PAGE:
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Gravitational Acceleration inside a Planet

  1. Nov 28, 2006 #1
    Consider a spherical planet of uniform density p. The distance from the planet's center to its surface (i.e., the planet's radius) is R_p. An object is located a distance R from the center of the planet, where R < R_p. (The object is located inside of the planet.)

    Find an expression for the magnitude of the acceleration due to gravity, g(R), inside the planet.

    density p = Me / Ve

    where Me = (gR^2)/G and Ve = (4/3)piR^3

    From the above equations, we try plug everything into the density equation and solve for g. My calculation is

    p = ((gR^2)/G)/(4/3)piR^3 and solving for g, I get
    g(R) = (4/3)p(pi^2)R(G)

    and Rewrite your g(R) in terms of g(p), the gravitational acceleration at the surface of the planet, times a function of R.

    I have the first part of the question, but I am not sure how to approach the second part by rewriting g(R) in terms of g(p)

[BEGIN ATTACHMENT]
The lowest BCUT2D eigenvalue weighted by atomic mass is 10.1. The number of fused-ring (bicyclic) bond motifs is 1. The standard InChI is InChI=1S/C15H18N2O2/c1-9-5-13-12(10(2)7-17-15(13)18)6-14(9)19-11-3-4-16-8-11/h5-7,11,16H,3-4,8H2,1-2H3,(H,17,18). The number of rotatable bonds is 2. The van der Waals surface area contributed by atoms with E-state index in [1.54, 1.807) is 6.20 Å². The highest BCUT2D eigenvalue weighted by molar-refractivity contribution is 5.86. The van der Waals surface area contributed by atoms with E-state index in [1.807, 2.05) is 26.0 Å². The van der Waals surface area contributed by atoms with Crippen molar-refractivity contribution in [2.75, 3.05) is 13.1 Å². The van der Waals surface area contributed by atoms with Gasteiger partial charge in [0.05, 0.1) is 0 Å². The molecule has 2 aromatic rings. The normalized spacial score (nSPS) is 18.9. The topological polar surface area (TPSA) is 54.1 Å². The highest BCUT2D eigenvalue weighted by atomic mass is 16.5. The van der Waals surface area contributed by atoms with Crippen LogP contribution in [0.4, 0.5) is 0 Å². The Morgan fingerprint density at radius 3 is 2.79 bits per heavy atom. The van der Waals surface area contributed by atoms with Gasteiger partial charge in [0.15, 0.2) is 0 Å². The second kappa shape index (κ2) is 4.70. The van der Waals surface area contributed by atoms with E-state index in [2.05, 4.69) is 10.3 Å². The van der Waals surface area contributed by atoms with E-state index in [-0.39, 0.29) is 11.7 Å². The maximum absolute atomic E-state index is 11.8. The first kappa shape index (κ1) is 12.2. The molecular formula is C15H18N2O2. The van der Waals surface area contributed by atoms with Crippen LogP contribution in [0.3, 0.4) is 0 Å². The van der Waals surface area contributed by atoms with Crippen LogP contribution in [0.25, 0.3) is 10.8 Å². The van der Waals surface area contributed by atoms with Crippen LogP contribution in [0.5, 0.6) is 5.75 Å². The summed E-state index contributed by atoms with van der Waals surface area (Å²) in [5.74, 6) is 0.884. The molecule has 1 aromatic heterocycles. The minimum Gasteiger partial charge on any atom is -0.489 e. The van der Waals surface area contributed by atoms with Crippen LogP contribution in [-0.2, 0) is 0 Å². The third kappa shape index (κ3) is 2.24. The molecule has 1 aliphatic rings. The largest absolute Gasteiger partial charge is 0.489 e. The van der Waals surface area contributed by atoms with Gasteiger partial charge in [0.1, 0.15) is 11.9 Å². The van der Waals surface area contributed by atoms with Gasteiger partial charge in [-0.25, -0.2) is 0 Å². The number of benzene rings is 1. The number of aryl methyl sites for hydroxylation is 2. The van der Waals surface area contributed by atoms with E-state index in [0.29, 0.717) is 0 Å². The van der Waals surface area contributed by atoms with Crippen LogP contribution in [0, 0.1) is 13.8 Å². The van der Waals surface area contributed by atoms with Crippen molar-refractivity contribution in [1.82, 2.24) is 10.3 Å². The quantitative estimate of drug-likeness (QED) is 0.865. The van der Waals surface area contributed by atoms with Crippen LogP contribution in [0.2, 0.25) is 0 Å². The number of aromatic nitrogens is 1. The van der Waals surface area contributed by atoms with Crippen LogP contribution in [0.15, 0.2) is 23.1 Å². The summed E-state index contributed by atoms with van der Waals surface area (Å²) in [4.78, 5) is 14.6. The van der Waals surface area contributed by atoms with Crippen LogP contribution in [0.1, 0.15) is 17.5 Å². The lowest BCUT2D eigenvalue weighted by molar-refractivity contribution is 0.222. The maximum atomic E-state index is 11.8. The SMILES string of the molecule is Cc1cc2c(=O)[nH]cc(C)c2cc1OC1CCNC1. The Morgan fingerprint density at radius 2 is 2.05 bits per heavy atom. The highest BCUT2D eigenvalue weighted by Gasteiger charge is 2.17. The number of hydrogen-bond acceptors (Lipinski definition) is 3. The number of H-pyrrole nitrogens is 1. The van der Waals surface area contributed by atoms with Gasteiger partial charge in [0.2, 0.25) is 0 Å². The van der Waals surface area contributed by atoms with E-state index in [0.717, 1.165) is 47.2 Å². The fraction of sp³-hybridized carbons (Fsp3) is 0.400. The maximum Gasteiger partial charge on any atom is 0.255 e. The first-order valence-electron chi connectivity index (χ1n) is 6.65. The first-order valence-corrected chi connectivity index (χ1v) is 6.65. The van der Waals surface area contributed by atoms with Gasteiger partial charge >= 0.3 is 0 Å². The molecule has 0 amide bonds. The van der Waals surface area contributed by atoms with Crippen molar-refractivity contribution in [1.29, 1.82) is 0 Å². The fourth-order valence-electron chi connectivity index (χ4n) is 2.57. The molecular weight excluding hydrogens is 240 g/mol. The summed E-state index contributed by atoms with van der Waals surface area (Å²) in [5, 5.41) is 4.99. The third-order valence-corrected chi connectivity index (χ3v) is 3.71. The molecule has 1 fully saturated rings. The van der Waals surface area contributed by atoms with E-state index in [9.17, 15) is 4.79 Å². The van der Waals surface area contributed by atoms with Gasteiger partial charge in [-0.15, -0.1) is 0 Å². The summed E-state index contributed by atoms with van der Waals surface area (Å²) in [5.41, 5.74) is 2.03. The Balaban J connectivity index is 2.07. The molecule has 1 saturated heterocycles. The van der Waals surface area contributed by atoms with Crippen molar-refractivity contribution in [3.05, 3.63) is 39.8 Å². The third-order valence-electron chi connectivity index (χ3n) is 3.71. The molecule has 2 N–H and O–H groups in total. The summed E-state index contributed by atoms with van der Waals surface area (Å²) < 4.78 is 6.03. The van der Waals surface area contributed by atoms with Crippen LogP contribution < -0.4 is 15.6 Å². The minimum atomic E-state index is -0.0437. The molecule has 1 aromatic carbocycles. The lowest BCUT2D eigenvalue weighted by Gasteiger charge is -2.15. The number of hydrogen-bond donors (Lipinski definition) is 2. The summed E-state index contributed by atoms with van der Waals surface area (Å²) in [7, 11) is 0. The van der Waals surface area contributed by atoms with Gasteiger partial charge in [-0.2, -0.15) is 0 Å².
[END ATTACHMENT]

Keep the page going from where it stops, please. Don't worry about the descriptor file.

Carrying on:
Thank you
     
    Last edited: Nov 28, 2006
  2. jcsd
  3. Nov 28, 2006 #2

    OlderDan

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    It can be shown, and I will assume you are supposed to use the fact that any mass that is outside of the radius from the center of the planet to the point in question does not contribute any net gravitational force. This is related to the fact that you can treat the mass of a spherical object as if it were located at its center when doing gravitity calculations. What you need to do is find the total mass that is within the distance R from the center of the planet.
     
  4. Nov 28, 2006 #3
    Thank you for the help. I have finally figured out the problem.
     
  5. Jun 18, 2007 #4
    Can you or someone please explain the solution in a better way? I'm stumped on part 2 of this problem, and this explanation made it more confusing.

    Thanks!
     
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